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Science not a priority in Trump White House, says physicist John Holdren

21 Apr 2017
End of an era: will John Holdren have a successor?

The influence of science and scientists on US government policy is being downgraded by the administration of US president Donald Trump – according to the physicist and former science adviser John Holdren. However, Holdren is hopeful that both the US Congress and private industry will reject some of Trump’s planned cuts to science funding.

Holdren served as presidential science adviser and head of the Office of Science and Technology Policy (OSTP) during Barack Obama’s presidency. He told Physics World that it was still unclear whether Trump will appoint a science adviser and senior OSTP staff, who must be approved by the Senate. “I think it would be a serious error if the president does not create a very serious science and technology capability in the White House.”

He believes that the Silicon Valley entrepreneur Peter Thiel is currently advising Trump on science and technology. “It’s pretty clear he knows a lot more about technology than about science. There’s a rumour that the OSTP may be more technology-heavy than science-heavy.”

Pretty lonely

While OSTP leadership appointments are on hold, Holdren says that “one member of the Trump ‘landing team’, Michael Kratsios, has been working very hard to understand the role of science adviser”. “I’m told that he has a good idea of the role. But will he have the ear of the Trump administration? He may be pretty lonely.”

Holdren says that one week before the presidential inauguration in January a member of Trump’s campaign team visited the OSTP. “We spent an hour talking about the functions of the OSTP and the science adviser. We had prepared a very detailed transition book with documentation of all the OSTP’s responsibilities, which we handed over. That was the last we heard.”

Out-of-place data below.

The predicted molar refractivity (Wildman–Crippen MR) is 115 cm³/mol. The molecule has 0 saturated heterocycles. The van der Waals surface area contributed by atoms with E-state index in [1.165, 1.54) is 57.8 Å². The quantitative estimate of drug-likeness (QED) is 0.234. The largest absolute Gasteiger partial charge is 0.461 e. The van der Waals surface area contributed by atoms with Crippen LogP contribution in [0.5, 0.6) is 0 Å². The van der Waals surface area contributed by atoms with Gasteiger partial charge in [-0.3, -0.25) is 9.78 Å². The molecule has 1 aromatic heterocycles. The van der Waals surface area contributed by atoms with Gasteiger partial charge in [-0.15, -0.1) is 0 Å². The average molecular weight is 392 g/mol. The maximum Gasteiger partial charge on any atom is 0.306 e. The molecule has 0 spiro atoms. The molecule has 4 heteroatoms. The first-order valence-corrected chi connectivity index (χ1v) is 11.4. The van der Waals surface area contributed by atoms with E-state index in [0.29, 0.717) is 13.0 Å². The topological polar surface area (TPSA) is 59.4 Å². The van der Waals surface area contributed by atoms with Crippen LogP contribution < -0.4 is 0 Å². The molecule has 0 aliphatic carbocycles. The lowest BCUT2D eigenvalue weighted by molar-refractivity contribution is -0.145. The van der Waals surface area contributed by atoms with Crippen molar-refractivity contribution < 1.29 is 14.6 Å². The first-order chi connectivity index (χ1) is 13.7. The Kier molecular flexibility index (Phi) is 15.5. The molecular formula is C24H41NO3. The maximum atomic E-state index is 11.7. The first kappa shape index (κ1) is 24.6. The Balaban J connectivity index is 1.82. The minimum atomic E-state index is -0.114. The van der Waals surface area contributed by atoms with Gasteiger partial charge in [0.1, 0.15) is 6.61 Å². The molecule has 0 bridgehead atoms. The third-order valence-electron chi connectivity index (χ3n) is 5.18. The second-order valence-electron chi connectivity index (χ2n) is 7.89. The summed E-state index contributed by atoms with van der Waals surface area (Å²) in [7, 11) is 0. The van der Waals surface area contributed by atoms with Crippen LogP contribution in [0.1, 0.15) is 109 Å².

Major setback

Holdren fears that the influence of scientists at the White House is waning. He says that Trump’s proposed budget in March “shows no sign of any significant input from anyone who understands science’s role in making recommendations on government policy for government agencies’ science and technology budgets”. Holdren hopes that the budget will be rejected by the US Congress, and calls the plan “a major setback for research, climate science, energy research – just devastating cuts for government support in domains where companies aren’t involved”.

Holdren points out that the proposed cuts will affect programmes that have direct benefits to American society – citing the $6bn drop in the budget of the National Institutes of Health and proposed cuts to NASA’s Earth-observation programmes.

However, Holdren believes that initiatives in science education and the Obama climate action plan both have strong industry support. Although under threat, he says these programmes are likely to survive. “The majority of technology companies accept that climate change is real and we need to do something about it,” he says, adding that the US must ensure that it remains competitive in the development of climate-friendly technologies.

An interview with Holdren will appear in the May issue of Physics World.

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